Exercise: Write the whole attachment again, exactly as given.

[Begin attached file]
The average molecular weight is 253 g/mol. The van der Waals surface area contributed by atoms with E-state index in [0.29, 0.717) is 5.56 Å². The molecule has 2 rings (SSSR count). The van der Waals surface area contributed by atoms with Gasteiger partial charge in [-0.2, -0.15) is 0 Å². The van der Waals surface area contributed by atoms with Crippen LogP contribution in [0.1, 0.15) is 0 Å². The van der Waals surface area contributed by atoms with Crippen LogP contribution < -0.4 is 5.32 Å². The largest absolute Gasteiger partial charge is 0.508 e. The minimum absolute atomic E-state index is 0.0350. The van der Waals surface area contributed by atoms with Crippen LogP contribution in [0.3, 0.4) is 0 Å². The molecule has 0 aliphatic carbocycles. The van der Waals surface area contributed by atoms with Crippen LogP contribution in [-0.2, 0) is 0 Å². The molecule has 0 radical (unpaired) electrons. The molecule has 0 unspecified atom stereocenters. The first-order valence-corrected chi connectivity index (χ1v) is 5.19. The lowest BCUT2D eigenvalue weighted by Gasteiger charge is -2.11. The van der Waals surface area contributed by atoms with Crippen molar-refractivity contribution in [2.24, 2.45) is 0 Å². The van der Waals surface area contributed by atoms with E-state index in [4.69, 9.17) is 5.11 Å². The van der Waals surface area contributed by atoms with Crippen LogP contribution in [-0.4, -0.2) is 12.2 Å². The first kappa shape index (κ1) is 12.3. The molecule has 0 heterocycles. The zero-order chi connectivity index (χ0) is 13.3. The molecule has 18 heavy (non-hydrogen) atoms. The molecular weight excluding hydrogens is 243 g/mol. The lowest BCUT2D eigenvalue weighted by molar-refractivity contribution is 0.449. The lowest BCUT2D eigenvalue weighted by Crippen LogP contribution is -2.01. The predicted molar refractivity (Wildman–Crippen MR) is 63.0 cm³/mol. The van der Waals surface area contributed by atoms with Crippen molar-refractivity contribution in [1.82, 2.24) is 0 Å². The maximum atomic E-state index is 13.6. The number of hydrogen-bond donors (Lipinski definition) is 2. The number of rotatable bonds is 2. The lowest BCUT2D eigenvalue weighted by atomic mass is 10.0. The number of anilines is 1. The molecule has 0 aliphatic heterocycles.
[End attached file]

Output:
The average molecular weight is 253 g/mol. The van der Waals surface area contributed by atoms with E-state index in [0.29, 0.717) is 5.56 Å². The molecule has 2 rings (SSSR count). The van der Waals surface area contributed by atoms with Gasteiger partial charge in [-0.2, -0.15) is 0 Å². The van der Waals surface area contributed by atoms with Crippen LogP contribution in [0.1, 0.15) is 0 Å². The van der Waals surface area contributed by atoms with Crippen LogP contribution < -0.4 is 5.32 Å². The largest absolute Gasteiger partial charge is 0.508 e. The minimum absolute atomic E-state index is 0.0350. The van der Waals surface area contributed by atoms with Crippen LogP contribution in [0.3, 0.4) is 0 Å². The molecule has 0 aliphatic carbocycles. The van der Waals surface area contributed by atoms with Crippen LogP contribution in [-0.2, 0) is 0 Å². The molecule has 0 radical (unpaired) electrons. The molecule has 0 unspecified atom stereocenters. The first-order valence-corrected chi connectivity index (χ1v) is 5.19. The lowest BCUT2D eigenvalue weighted by Gasteiger charge is -2.11. The van der Waals surface area contributed by atoms with Crippen molar-refractivity contribution in [2.24, 2.45) is 0 Å². The van der Waals surface area contributed by atoms with E-state index in [4.69, 9.17) is 5.11 Å². The van der Waals surface area contributed by atoms with Crippen LogP contribution in [-0.4, -0.2) is 12.2 Å². The first kappa shape index (κ1) is 12.3. The molecule has 0 heterocycles. The zero-order chi connectivity index (χ0) is 13.3. The molecule has 18 heavy (non-hydrogen) atoms. The molecular weight excluding hydrogens is 243 g/mol. The lowest BCUT2D eigenvalue weighted by molar-refractivity contribution is 0.449. The lowest BCUT2D eigenvalue weighted by Crippen LogP contribution is -2.01. The predicted molar refractivity (Wildman–Crippen MR) is 63.0 cm³/mol. The van der Waals surface area contributed by atoms with Crippen molar-refractivity contribution in [1.82, 2.24) is 0 Å². The maximum atomic E-state index is 13.6. The number of hydrogen-bond donors (Lipinski definition) is 2. The number of rotatable bonds is 2. The lowest BCUT2D eigenvalue weighted by atomic mass is 10.0. The number of anilines is 1. The molecule has 0 aliphatic heterocycles.